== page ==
Connecting ROI to tractor-to-trailer back-of-cab components
Connect with us
Close Sidebar Panel Open Sidebar Panel


Connecting ROI to tractor-to-trailer air, electrical back-of-cab components


As the industry is met with a rise in technological advancements and innovation, back-of-cab configuration of air and electrical trailer connections have been running on cruise control. Most fleets use what’s always worked and spend their energy figuring out the other stuff.

Click Here to Read More

Over the last several years, however, accelerated product development and design for back-of-cab components are offering fleets more choices to change the dynamic of this product category. By taking it from a pure cost of doing business to an opportunity for ROI, fleets are simplifying installations and limiting service requirements at this critical junction on their truck and trailer combinations.

Hauling loads on time depends on this connection working properly with minimal downtime. And properly installing equipment like back-of-cab componentry can be time-consuming in a shop, and on-road repairs and replacements can eat up more time and money – time and money that could be used elsewhere.


A typical tractor-trailer has a minimum of three lines for connecting the tractor’s power and pneumatics to the trailer when the vehicle is in operation. While what a fleet specifies when ordering new trucks is its own prerogative, parts, such as quality cables and plugs, should be considered along with proper support for those cables. With a problem-solving approach, Phillips has been a big proponent of finding product solutions that work for a fleet to increase ROI in this area.

One of the initial changes in the industry in this product category has come with the switch from coiled to straight lines. Today about 70% of Phillips air and electrical line demand, for example, is satisfied with straight versions. While air and electrical lines come in both coiled and straight versions serving the same function, Phillips has learned that straight cables are more durable and resilient than their coiled counterparts. The drawbacks of coiled cables are that they are more prone to sag and drag on the deck plate and get tangled with one another, increasing the chances of kinks. Kinks in air lines are irreversible and restrict airflow. Coiled cables requiring frequent replacement increase downtime and CSA violations.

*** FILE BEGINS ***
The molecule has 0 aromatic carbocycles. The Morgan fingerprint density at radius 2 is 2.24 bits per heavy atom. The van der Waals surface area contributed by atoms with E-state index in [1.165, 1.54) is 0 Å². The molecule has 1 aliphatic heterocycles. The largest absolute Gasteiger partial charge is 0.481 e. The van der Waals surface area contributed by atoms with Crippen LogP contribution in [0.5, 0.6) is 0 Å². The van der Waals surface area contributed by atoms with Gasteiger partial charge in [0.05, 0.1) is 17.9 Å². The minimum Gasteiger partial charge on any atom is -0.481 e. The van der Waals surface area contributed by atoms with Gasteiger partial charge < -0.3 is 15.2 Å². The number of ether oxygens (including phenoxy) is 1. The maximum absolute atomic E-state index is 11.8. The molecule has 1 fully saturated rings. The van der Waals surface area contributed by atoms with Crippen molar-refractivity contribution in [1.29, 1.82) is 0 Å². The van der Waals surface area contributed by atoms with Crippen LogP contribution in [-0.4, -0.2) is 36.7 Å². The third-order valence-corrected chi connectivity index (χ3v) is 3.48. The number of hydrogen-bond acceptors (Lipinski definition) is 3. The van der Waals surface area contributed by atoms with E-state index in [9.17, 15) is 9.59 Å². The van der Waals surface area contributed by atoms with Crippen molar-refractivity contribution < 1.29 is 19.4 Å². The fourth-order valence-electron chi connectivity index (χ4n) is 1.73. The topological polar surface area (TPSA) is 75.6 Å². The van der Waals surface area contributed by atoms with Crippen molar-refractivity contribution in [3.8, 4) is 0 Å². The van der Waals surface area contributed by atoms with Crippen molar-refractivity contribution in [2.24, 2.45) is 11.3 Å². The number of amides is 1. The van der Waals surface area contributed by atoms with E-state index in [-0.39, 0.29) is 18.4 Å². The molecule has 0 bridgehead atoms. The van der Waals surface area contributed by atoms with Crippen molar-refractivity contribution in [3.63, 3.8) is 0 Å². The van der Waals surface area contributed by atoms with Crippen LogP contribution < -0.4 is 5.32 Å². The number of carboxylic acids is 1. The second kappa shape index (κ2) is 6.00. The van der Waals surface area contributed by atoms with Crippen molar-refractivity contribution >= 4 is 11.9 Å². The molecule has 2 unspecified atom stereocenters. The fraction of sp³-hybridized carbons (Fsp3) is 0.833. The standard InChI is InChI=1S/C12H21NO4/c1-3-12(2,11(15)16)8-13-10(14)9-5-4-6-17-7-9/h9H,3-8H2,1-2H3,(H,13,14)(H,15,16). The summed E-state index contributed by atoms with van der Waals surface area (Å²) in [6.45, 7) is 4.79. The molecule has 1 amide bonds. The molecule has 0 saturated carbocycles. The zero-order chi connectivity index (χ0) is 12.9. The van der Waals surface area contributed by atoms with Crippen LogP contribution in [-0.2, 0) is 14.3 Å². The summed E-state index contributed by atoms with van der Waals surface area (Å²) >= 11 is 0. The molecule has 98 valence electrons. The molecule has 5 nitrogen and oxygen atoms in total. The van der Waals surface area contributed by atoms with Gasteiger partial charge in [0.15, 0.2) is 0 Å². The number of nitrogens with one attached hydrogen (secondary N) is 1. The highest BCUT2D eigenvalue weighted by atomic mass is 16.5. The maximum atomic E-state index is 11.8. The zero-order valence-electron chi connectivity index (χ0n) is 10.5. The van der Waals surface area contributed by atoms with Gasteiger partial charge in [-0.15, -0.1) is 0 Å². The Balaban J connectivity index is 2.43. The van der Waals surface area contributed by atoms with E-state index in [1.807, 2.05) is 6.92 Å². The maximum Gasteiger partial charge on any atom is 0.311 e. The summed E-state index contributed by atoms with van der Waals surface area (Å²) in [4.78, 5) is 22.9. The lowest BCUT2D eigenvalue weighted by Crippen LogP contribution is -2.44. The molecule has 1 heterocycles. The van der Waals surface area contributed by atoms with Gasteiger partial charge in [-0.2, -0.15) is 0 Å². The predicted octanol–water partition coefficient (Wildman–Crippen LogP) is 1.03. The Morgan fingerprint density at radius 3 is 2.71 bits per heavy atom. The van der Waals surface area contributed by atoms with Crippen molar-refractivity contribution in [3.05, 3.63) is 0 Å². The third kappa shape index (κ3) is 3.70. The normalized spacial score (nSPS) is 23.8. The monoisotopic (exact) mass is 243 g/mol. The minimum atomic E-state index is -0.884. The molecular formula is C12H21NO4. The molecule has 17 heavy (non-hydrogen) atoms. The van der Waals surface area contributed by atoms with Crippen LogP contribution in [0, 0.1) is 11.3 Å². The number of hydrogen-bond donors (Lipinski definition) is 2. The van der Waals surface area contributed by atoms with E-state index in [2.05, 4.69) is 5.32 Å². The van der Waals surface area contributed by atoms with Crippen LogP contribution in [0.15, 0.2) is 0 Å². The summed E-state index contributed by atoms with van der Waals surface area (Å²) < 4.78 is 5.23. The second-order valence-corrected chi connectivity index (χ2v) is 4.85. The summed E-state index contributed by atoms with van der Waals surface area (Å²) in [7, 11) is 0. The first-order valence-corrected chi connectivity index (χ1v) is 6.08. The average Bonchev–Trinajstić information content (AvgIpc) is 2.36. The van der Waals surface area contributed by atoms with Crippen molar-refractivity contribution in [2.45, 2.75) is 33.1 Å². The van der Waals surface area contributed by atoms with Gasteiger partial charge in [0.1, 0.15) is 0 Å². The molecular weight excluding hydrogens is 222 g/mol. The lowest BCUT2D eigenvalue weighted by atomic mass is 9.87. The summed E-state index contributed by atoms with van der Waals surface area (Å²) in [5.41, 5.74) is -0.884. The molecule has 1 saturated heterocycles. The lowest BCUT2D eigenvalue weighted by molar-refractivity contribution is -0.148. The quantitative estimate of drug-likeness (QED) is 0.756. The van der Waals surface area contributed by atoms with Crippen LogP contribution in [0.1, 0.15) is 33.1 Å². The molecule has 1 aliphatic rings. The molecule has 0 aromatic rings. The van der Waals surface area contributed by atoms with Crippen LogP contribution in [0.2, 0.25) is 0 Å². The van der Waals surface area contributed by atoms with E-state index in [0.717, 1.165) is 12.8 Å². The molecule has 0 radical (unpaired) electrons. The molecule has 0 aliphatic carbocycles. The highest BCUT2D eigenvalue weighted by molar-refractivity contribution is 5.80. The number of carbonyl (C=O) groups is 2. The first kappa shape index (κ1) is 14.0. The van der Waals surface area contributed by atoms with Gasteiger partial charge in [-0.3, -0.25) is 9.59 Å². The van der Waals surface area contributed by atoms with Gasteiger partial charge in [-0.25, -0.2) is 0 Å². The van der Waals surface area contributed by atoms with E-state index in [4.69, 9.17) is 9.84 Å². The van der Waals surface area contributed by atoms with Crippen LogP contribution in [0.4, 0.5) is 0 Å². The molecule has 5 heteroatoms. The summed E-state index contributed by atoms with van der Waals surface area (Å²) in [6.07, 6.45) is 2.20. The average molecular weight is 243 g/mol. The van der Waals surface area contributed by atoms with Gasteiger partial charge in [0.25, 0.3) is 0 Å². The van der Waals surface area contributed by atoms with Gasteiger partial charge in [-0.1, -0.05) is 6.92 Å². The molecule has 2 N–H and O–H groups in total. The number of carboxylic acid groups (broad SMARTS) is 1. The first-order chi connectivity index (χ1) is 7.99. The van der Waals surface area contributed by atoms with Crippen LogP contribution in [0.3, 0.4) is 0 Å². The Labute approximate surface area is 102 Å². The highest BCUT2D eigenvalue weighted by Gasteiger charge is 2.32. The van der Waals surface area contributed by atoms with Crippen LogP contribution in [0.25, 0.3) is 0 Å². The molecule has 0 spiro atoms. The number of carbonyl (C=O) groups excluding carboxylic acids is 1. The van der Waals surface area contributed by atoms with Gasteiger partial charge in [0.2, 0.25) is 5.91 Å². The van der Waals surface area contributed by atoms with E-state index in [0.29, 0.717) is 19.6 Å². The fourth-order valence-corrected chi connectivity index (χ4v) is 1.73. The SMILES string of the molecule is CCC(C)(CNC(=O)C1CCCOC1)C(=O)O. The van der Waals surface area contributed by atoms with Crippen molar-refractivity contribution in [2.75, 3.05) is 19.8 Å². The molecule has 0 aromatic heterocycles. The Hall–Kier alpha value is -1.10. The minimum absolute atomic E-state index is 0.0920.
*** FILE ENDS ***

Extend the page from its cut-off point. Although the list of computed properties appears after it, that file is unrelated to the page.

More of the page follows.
More recently, there has been a shift in the market to 3-IN-1 combination assemblies. Combination assemblies offer a unique take on cable protection. They combine straight rubber air lines and straight electrical cables into one protective unit combined in spiral wrap, avoiding tangles and providing abrasion protection. And although heavier in weight, using appropriate cable support that is installed properly keeps these lines off the deck plate, further diminishing the chance of damage and unscheduled downtime.

After the introduction and acceptance by the industry of 3-IN-1 combos, Phillips saw the next logical step to reduce the cost of back-of-cab components with an all-in-one Power Air Kit (PAK). Phillips PAKs are offer in three different tiered solutions for replacing any level back-of-cab system from premium, to superior, to essential. They combine ready-to-install, factory-assembled, tractor-to-trailer connection components. These include air and electrical lines, pre-installed gladhands, and cable support designed to save time and money under one part number. Phillips has introduced this product solution with hands-on training at fleets and distributors. A PAK is simple to install and ensures the correct combination of durable products for reliable tractor-to-trailer connections.


What has not changed very much for the back-of-cab componentry is that routine maintenance is essential. Nothing is indestructible. Without proper care, even the best products can fall into disrepair. It is imperative that drivers perform their walk-throughs regularly and that scheduled routine maintenance ensures cables are well supported and in good working order. Electrical plugs and sockets should be cleaned and greased, and cables can be tested for continuity to ensure all circuits are in working order. Gladhands should be inspected for seal replacement, loose detent and connector plates, and even signs of corrosion. Any issues found should be addressed immediately, either with repair or replacement.


By spec’ing, properly installing, and maintaining the cables that link the tractor to the trailer, fleets can ensure an uninterrupted ride and avoid the pitfalls that lead to downtime with the strongest link possible.

Liam Ballatori is a product manager at Phillips Industries. Visit the Phillips Industries to learn more.

Fleet Equipment Magazine